Stephanie Wheeler, CPCRN Coordinating Center Principal Investigator, has been named associate director of UNC Lineberger’s new Office of Community Outreach and Engagement.
Wheeler will be responsible for gathering community input to assess the needs of North Carolinians related to cancer prevention, early detection, cancer care and survivorship. The new office will set up infrastructure for analysis and implementation that leads to evidenced-based, community participatory service and further research into inequities in the prevention, diagnosis, treatment and outcomes related to cancer.
An alumna of the University of Cape Town, South Africa (Master of Public Health), and of the UNC Gillings School (Doctor of Philosophy in health policy and management), Wheeler has written extensively about cancer prevention and outcomes research, particularly in regard to understanding and reducing health inequities.
She joined the UNC faculty in 2010, and in 2017, was presented with both the Association of Schools and Programs of Public Health’s Early Career Health Research Award and UNC-Chapel Hill’s Philip and Ruth Hettleman Prize for Artistic and Scholarly Achievement by Young Faculty.
“It has been said that cancer is an equal opportunity disease,” said Shelton Earp, MD, director of UNC Lineberger, in announcing the new office and Wheeler’s appointment, “but we know through multiple UNC studies that cancer disproportionately affects some populations, and the burden of cancer falls far more heavily on some communities than others. This is true in our state and throughout the country.”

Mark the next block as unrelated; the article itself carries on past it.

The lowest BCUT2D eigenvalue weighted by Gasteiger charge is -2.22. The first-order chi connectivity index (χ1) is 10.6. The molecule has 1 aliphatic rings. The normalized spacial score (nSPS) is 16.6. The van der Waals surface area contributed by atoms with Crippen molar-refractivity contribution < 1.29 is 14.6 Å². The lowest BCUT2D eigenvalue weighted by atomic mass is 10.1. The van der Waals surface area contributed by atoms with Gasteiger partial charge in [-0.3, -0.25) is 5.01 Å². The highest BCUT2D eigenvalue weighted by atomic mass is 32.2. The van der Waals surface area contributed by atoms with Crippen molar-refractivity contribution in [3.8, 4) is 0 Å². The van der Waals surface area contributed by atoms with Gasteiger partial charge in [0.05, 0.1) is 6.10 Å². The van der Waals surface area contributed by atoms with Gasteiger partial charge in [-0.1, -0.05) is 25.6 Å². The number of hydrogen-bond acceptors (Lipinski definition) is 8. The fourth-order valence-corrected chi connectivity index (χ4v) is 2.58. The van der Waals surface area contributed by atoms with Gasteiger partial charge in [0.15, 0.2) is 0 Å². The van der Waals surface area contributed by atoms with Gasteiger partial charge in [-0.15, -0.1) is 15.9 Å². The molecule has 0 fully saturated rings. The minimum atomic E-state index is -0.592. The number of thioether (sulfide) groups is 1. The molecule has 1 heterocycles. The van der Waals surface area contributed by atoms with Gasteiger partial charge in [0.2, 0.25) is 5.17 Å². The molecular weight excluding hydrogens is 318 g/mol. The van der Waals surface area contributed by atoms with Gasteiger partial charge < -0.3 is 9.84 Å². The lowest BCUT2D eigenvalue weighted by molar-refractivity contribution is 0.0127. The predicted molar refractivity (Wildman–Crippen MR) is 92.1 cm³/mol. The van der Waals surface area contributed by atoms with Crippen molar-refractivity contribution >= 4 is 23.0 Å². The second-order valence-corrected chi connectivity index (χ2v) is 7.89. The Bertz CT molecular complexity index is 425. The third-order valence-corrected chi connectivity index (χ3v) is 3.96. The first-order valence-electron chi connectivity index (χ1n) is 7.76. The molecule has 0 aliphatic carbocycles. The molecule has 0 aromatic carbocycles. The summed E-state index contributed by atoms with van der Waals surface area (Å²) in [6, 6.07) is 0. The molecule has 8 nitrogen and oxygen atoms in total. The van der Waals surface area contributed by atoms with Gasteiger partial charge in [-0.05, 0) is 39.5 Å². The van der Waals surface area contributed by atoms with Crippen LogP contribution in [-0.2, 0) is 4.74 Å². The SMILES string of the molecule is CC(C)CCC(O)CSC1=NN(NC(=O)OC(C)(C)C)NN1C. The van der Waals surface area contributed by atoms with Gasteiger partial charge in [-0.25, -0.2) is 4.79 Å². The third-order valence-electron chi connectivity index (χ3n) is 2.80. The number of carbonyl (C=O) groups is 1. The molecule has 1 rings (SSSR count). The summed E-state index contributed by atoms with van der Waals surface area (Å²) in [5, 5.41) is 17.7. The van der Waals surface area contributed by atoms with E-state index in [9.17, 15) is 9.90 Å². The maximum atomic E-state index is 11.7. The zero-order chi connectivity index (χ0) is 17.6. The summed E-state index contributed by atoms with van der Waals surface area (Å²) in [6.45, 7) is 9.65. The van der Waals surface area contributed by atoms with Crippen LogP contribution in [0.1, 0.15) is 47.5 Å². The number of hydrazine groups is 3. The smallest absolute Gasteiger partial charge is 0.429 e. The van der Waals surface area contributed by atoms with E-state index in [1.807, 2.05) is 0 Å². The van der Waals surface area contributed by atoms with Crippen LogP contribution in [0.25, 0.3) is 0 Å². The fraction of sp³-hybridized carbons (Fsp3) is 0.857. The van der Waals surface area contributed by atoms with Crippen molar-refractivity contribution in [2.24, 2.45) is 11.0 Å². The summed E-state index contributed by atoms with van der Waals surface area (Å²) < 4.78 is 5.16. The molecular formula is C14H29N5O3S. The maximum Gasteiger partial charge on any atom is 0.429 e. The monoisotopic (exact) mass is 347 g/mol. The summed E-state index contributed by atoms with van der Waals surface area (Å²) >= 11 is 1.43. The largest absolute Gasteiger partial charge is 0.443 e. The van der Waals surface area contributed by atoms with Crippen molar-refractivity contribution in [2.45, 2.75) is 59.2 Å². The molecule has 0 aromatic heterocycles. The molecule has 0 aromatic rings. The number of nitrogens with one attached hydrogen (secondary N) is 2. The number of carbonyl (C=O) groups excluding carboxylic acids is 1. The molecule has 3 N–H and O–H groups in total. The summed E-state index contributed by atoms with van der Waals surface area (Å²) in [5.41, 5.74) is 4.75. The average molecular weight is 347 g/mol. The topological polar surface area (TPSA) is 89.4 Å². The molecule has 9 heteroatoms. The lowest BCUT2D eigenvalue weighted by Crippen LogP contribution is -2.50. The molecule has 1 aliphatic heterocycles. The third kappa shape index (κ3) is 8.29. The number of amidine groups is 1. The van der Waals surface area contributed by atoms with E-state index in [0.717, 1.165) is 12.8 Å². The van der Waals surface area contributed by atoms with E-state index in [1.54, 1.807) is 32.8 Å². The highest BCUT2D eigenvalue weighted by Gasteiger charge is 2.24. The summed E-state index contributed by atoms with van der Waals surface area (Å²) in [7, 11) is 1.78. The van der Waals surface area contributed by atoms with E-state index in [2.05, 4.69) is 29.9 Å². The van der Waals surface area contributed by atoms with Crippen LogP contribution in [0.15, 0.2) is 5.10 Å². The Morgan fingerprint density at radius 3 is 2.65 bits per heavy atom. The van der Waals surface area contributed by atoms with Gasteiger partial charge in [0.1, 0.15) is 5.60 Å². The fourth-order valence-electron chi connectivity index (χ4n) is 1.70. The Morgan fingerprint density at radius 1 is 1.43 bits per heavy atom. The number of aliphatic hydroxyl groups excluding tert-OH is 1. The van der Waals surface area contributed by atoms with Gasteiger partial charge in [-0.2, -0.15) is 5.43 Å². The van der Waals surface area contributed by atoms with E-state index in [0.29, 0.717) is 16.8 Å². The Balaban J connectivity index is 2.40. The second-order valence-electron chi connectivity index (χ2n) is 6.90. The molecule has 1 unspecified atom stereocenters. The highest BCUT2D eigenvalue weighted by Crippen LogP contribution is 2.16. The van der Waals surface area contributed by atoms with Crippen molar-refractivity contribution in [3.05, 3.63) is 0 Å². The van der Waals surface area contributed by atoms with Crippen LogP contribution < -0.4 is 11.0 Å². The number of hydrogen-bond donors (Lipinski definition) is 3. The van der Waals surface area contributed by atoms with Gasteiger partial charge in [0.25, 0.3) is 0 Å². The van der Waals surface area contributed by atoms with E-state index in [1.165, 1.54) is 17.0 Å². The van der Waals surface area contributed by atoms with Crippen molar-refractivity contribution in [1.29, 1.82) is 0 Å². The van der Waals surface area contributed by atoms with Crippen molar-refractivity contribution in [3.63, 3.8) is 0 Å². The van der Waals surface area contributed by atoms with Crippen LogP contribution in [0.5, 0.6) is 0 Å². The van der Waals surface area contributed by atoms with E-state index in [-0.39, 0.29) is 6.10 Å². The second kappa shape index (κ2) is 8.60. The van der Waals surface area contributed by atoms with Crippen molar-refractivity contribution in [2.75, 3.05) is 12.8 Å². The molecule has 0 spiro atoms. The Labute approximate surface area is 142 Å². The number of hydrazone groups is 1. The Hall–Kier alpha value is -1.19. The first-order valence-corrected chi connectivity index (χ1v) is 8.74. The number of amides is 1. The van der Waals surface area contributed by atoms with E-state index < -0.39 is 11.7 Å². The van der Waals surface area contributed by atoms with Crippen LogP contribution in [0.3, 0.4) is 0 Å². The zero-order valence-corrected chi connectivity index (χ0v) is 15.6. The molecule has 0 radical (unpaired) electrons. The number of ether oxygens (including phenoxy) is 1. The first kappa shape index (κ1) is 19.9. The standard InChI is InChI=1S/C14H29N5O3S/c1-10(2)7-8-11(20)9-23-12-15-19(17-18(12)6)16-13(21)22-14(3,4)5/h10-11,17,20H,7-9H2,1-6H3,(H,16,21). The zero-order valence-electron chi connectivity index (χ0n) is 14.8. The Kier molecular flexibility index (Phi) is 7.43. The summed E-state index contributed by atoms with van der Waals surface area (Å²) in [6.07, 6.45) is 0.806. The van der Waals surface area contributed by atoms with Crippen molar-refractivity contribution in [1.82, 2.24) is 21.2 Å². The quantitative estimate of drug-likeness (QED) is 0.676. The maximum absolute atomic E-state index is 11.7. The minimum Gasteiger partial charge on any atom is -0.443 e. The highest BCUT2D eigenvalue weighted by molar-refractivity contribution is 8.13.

As North Carolina’s only public National Cancer Institute-designated comprehensive cancer center, UNC Lineberger has a longstanding commitment to understanding the impact of cancer across the state, Earp noted.
UNC researchers, who have conducted population-based studies in breast, prostate and head and neck cancers and developed the groundbreaking use of lay health advisers in community- and faith-based settings, have worked to decrease cancer inequities in North Carolina.
“They have introduced both data and interventions into the national conscience,” Earp said. “Yet, there remains so much more to do, and everyone, from the individual to the community to the policy maker, must be involved if we are to be successful.”
Earp said that UNC Lineberger’s efforts will be made more effective by placing greater institutional focus on the issue of health inequities.
“While the office itself is new,” said Earp, “our commitment to studying how cancer [has an impact upon] minority, rural and urban populations in North Carolina is not. For more than 30 years, together with colleagues at the UNC Gillings School and other health affairs and college faculty members, UNC Lineberger has conducted epidemiologic and prevention/control research to identify at-risk communities and develop and study interventions aimed at reducing cancer disparities.”
Earp said that, despite having defined the problems well, inequities still persist based on race, socio-economic status and the rural/urban divide.
“The establishment of the Office of Community Outreach and Engagement is a crucial next step,” he said, “and it will position us to have greater impact in North Carolina and, very likely, across the country.”
Joining Wheeler in the work of the new office will be Barbara Alvarez Martin, MPH, who will serve as assistant director of Community Outreach and Engagement and Population Science, and Marjory Charlot, MD, MPH, MSc, who will be assistant director of Community Outreach and Engagement for Patient-Centered Research.
This piece was featured in UNC’s Gillings School News on March 8, 2019.